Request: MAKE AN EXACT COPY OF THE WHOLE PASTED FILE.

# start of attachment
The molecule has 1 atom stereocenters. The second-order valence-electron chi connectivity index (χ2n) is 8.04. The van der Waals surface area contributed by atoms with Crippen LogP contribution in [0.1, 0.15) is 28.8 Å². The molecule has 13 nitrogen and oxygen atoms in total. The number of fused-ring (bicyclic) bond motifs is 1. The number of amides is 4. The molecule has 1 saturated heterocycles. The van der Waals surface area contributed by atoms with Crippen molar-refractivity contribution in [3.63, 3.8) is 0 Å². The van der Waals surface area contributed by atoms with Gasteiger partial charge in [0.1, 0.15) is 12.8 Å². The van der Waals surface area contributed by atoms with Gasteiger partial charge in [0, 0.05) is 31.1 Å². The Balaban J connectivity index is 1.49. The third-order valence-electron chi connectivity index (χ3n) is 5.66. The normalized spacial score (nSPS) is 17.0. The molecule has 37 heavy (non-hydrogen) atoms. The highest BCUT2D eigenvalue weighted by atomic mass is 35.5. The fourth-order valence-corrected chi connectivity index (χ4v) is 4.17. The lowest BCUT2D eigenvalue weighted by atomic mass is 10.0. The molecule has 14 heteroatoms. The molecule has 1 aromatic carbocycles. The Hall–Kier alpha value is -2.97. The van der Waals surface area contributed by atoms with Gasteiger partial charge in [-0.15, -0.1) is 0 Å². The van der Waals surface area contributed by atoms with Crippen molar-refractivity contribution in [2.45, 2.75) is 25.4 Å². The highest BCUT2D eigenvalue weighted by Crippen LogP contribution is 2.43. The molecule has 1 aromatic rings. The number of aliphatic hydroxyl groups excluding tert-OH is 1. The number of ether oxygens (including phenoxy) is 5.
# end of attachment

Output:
The molecule has 1 atom stereocenters. The second-order valence-electron chi connectivity index (χ2n) is 8.04. The van der Waals surface area contributed by atoms with Crippen LogP contribution in [0.1, 0.15) is 28.8 Å². The molecule has 13 nitrogen and oxygen atoms in total. The number of fused-ring (bicyclic) bond motifs is 1. The number of amides is 4. The molecule has 1 saturated heterocycles. The van der Waals surface area contributed by atoms with Crippen molar-refractivity contribution in [3.63, 3.8) is 0 Å². The van der Waals surface area contributed by atoms with Gasteiger partial charge in [0.1, 0.15) is 12.8 Å². The van der Waals surface area contributed by atoms with Gasteiger partial charge in [0, 0.05) is 31.1 Å². The Balaban J connectivity index is 1.49. The third-order valence-electron chi connectivity index (χ3n) is 5.66. The normalized spacial score (nSPS) is 17.0. The molecule has 37 heavy (non-hydrogen) atoms. The highest BCUT2D eigenvalue weighted by atomic mass is 35.5. The fourth-order valence-corrected chi connectivity index (χ4v) is 4.17. The lowest BCUT2D eigenvalue weighted by atomic mass is 10.0. The molecule has 14 heteroatoms. The molecule has 1 aromatic carbocycles. The Hall–Kier alpha value is -2.97. The van der Waals surface area contributed by atoms with Gasteiger partial charge in [-0.15, -0.1) is 0 Å². The van der Waals surface area contributed by atoms with Crippen molar-refractivity contribution in [2.45, 2.75) is 25.4 Å². The highest BCUT2D eigenvalue weighted by Crippen LogP contribution is 2.43. The molecule has 1 aromatic rings. The number of aliphatic hydroxyl groups excluding tert-OH is 1. The number of ether oxygens (including phenoxy) is 5.